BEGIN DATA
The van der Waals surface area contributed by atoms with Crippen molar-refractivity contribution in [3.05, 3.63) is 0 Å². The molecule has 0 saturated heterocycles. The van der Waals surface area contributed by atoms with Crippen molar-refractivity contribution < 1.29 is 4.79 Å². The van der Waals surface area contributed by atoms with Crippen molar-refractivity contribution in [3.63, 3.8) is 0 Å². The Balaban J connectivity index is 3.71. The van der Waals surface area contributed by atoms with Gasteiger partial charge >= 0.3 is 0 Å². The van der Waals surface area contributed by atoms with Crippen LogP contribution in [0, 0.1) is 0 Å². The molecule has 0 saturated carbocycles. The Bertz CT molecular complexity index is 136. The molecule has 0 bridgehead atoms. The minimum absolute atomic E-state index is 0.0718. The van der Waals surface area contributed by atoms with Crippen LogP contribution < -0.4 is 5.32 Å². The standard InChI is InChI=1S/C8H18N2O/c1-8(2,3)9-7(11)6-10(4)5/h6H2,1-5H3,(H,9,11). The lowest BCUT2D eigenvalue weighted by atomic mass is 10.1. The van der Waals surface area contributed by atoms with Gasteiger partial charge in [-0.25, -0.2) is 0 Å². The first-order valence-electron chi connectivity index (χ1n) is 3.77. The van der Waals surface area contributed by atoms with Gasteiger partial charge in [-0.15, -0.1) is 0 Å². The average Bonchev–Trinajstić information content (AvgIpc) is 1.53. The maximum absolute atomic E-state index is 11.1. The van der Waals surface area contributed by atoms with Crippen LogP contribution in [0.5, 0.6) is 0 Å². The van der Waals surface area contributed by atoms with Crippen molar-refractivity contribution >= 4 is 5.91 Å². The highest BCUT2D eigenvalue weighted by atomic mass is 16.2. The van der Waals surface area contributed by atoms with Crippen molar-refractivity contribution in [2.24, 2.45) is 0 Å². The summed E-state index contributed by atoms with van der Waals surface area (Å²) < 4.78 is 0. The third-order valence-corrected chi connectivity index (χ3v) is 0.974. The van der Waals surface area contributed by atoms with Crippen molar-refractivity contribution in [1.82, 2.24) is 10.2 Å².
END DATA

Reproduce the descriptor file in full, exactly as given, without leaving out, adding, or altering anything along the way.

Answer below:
The van der Waals surface area contributed by atoms with Crippen molar-refractivity contribution in [3.05, 3.63) is 0 Å². The molecule has 0 saturated heterocycles. The van der Waals surface area contributed by atoms with Crippen molar-refractivity contribution < 1.29 is 4.79 Å². The van der Waals surface area contributed by atoms with Crippen molar-refractivity contribution in [3.63, 3.8) is 0 Å². The Balaban J connectivity index is 3.71. The van der Waals surface area contributed by atoms with Gasteiger partial charge >= 0.3 is 0 Å². The van der Waals surface area contributed by atoms with Crippen LogP contribution in [0, 0.1) is 0 Å². The molecule has 0 saturated carbocycles. The Bertz CT molecular complexity index is 136. The molecule has 0 bridgehead atoms. The minimum absolute atomic E-state index is 0.0718. The van der Waals surface area contributed by atoms with Crippen LogP contribution < -0.4 is 5.32 Å². The standard InChI is InChI=1S/C8H18N2O/c1-8(2,3)9-7(11)6-10(4)5/h6H2,1-5H3,(H,9,11). The lowest BCUT2D eigenvalue weighted by atomic mass is 10.1. The van der Waals surface area contributed by atoms with Gasteiger partial charge in [-0.25, -0.2) is 0 Å². The first-order valence-electron chi connectivity index (χ1n) is 3.77. The van der Waals surface area contributed by atoms with Gasteiger partial charge in [-0.15, -0.1) is 0 Å². The average Bonchev–Trinajstić information content (AvgIpc) is 1.53. The maximum absolute atomic E-state index is 11.1. The van der Waals surface area contributed by atoms with Crippen LogP contribution in [0.5, 0.6) is 0 Å². The van der Waals surface area contributed by atoms with Crippen molar-refractivity contribution >= 4 is 5.91 Å². The highest BCUT2D eigenvalue weighted by atomic mass is 16.2. The van der Waals surface area contributed by atoms with Crippen molar-refractivity contribution in [2.24, 2.45) is 0 Å². The summed E-state index contributed by atoms with van der Waals surface area (Å²) < 4.78 is 0. The third-order valence-corrected chi connectivity index (χ3v) is 0.974. The van der Waals surface area contributed by atoms with Crippen molar-refractivity contribution in [1.82, 2.24) is 10.2 Å².